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I found both long int long and int long long can compile for a variable type. Is there any difference between long int long, int long long , long long and long long int?

In general, is the type identical if it has the same number of long?

1 long:

long l;
int long il;
long int li;

2 long:

long long ll;
int long long ill;
long int long lil;
long long int lli;

Also if above is right, are the following declarations also identical?

long long* llp;
int long long* illp;
long int long* lilp;
long long int* llip;
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    Test it (albeit only on your compiler) using std::swap. This will not compile if the types are not identical. – Bathsheba Jun 9 '15 at 8:15
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    Related: stackoverflow.com/questions/589575/… – TobiMcNamobi Jun 9 '15 at 8:15
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    Voted to reopen. The alleged duplicate is related but it isn't this question. The answer over there does not answer this question. Close-voters: please do not vote to close on the basis of ignorance. – Cheers and hth. - Alf Jun 9 '15 at 8:51
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  • Compare the sizeof() each to be sure. A long long should be 64bits so sizeof(l) should be 8, if the sizeof(ill) == sizeof(lil) then your compiler sees them the same. This will be true for your current compiler and any future compilers that you may encounter (until the demise of sizeof() - which will hopefully be never or I've got a serious amount of rewriting to do). – Michael Stimson Jun 10 '15 at 2:26
138

According to the C++ Standard (7.1.6.2 Simple type specifiers)

3 When multiple simple-type-specifiers are allowed, they can be freely intermixed with other decl-specifiers in any order.

So for example the following declaration is valid

long static long const int x = 10;

You may even use constexpr specifier along with const qualifier. For example

constexpr long static long const int x = 10;

By the way, we forgot about specifier signed! Let's add it for example before declarator x

constexpr long static long const int signed x = 10;

In C you may also use several type qualifiers in the same declare specifier sequence. According to the C Standard (6.7.3 Type qualifiers)

5 If the same qualifier appears more than once in the same specifier-qualifier-list, either directly or via one or more typedefs, the behavior is the same as if it appeared only once....

So for example in C the following declaration is also valid

const long const long static const int const signed x = 10;

So if you are paid according to the number of symbols typed in the program then I advise you to use such declarations. :)

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112

Is the type identical...

Yes.

C++11 §7.1.6.2/3

When multiple simple-type-specifiers are allowed, they can be freely intermixed with other decl-specifiers in any order.

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    Straight shooter. +1. – einpoklum Aug 6 '17 at 0:06
42

Yes, but please don't. Just as English and German have conventional word orders for adjectives and adverbs (e.g. time - manner - place), so do C and C++. Varying from the conventional order won't confuse the compiler, but it will confuse your fellow developers. I would suggest that the conventional order is roughly along the lines of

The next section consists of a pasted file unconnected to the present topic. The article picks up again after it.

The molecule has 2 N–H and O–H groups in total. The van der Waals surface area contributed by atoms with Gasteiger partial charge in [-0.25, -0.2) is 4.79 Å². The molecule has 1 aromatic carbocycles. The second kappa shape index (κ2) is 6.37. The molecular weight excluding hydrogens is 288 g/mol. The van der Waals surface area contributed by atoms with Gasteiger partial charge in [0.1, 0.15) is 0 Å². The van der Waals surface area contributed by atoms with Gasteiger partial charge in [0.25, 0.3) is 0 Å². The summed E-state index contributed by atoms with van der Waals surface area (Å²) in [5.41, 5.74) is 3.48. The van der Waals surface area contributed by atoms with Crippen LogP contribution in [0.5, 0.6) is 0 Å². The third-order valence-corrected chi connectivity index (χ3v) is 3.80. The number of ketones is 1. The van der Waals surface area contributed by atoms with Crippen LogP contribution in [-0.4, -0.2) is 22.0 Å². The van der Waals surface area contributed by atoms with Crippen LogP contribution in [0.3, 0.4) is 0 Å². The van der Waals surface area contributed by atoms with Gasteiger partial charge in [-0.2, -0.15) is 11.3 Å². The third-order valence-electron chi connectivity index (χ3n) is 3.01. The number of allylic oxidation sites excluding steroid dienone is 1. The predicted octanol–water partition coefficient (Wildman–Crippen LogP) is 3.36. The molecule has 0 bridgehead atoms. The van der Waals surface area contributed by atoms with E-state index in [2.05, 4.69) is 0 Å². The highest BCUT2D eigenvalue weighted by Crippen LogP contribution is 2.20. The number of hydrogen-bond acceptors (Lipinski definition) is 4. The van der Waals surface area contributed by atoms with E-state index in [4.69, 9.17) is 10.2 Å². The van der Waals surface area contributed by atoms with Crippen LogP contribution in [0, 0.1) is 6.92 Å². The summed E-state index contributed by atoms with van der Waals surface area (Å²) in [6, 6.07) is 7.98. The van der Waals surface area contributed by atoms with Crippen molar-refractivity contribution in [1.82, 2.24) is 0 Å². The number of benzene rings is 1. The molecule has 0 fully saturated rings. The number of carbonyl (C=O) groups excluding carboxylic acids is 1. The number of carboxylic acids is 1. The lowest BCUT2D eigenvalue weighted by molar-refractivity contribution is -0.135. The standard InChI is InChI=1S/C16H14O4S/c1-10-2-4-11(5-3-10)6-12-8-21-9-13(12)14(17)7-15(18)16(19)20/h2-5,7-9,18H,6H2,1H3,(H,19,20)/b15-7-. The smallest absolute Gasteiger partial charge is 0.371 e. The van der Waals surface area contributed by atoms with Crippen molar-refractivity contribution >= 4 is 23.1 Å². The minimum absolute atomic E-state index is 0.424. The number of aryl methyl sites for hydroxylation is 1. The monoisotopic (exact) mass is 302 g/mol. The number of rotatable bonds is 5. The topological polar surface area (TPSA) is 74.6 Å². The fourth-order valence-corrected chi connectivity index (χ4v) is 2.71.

1. static/extern (linkage)
  2. const/volatile (modification)
  3. signed/unsigned (signedness)
  4. short/long (length)
  5. Basic type (head noun)

although there's certainly some wiggle room.

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Is “long long” = “long long int” = “long int long” = “int long long”?

All other answers here talked about the second part of your question. For the first part: Is “long long” = “long long int” ?, answer is yes.

C++11 7.1.6.2 Simple type specifiers (table 10)

Specifier(s)            Type
...                     ...
long long int           “long long int”
long long               “long long int”
long int                “long int”
long                    “long int”  
...                     ...  

For the second part of your question: Is “long int long” = “int long long”?, answer is yes again.

The type-specifiers may occur in any order and can be intermixed with the other declaration specifiers. Therefore, all of the following

long long  
long long int  
long int long  
int long long  

are valid and equivalent.

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    I am not getting why you don't improve @Cheers and hth. - Alf answer instead. – Sebastian Mach Jun 9 '15 at 10:37
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    @phresnel; Because all other answers covers only half. All addressed about the intermixing of format specifier missing the first half of the question in the title: Is “long long” = “long long int” = “long int long” = “int long long”? – haccks Jun 9 '15 at 11:59
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    @phresnel Some people answer for the incentive of gaining rep. Editing someone else's answer to cover the other half an answer is a lot of work for effectively giving credit to someone else. – user820304 Jun 10 '15 at 15:14
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    True. At first this appeared as just a minor addition. (CC: @Thebluefish) – Sebastian Mach Jun 10 '15 at 15:19

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